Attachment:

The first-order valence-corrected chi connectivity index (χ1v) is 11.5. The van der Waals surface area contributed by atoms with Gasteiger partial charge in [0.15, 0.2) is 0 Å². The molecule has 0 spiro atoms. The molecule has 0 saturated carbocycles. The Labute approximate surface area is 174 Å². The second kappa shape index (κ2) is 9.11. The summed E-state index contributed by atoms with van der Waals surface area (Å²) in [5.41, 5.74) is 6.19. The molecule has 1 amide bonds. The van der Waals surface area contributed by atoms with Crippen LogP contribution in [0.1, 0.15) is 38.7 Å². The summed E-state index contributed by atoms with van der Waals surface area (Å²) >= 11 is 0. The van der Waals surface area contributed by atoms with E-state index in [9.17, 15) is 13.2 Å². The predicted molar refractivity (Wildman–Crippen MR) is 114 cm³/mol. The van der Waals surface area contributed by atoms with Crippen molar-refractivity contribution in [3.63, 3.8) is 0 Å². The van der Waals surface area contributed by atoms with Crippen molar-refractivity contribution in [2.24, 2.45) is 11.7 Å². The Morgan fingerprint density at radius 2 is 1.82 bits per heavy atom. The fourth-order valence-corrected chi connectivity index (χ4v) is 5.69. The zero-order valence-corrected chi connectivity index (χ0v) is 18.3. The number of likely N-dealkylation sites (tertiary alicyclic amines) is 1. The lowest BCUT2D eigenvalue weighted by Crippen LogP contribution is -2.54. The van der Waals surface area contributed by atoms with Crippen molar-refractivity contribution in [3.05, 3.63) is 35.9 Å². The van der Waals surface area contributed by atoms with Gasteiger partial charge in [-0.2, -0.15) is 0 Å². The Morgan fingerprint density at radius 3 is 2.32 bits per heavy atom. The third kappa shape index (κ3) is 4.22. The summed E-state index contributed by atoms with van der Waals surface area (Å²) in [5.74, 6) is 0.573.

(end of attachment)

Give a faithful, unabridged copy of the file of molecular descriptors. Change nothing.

The first-order valence-corrected chi connectivity index (χ1v) is 11.5. The van der Waals surface area contributed by atoms with Gasteiger partial charge in [0.15, 0.2) is 0 Å². The molecule has 0 spiro atoms. The molecule has 0 saturated carbocycles. The Labute approximate surface area is 174 Å². The second kappa shape index (κ2) is 9.11. The summed E-state index contributed by atoms with van der Waals surface area (Å²) in [5.41, 5.74) is 6.19. The molecule has 1 amide bonds. The van der Waals surface area contributed by atoms with Crippen LogP contribution in [0.1, 0.15) is 38.7 Å². The summed E-state index contributed by atoms with van der Waals surface area (Å²) >= 11 is 0. The van der Waals surface area contributed by atoms with E-state index in [9.17, 15) is 13.2 Å². The predicted molar refractivity (Wildman–Crippen MR) is 114 cm³/mol. The van der Waals surface area contributed by atoms with Crippen molar-refractivity contribution in [3.63, 3.8) is 0 Å². The van der Waals surface area contributed by atoms with Crippen molar-refractivity contribution in [2.24, 2.45) is 11.7 Å². The Morgan fingerprint density at radius 2 is 1.82 bits per heavy atom. The fourth-order valence-corrected chi connectivity index (χ4v) is 5.69. The zero-order valence-corrected chi connectivity index (χ0v) is 18.3. The number of likely N-dealkylation sites (tertiary alicyclic amines) is 1. The lowest BCUT2D eigenvalue weighted by Crippen LogP contribution is -2.54. The van der Waals surface area contributed by atoms with Crippen molar-refractivity contribution in [3.05, 3.63) is 35.9 Å². The van der Waals surface area contributed by atoms with Gasteiger partial charge in [-0.2, -0.15) is 0 Å². The Morgan fingerprint density at radius 3 is 2.32 bits per heavy atom. The third kappa shape index (κ3) is 4.22. The summed E-state index contributed by atoms with van der Waals surface area (Å²) in [5.74, 6) is 0.573.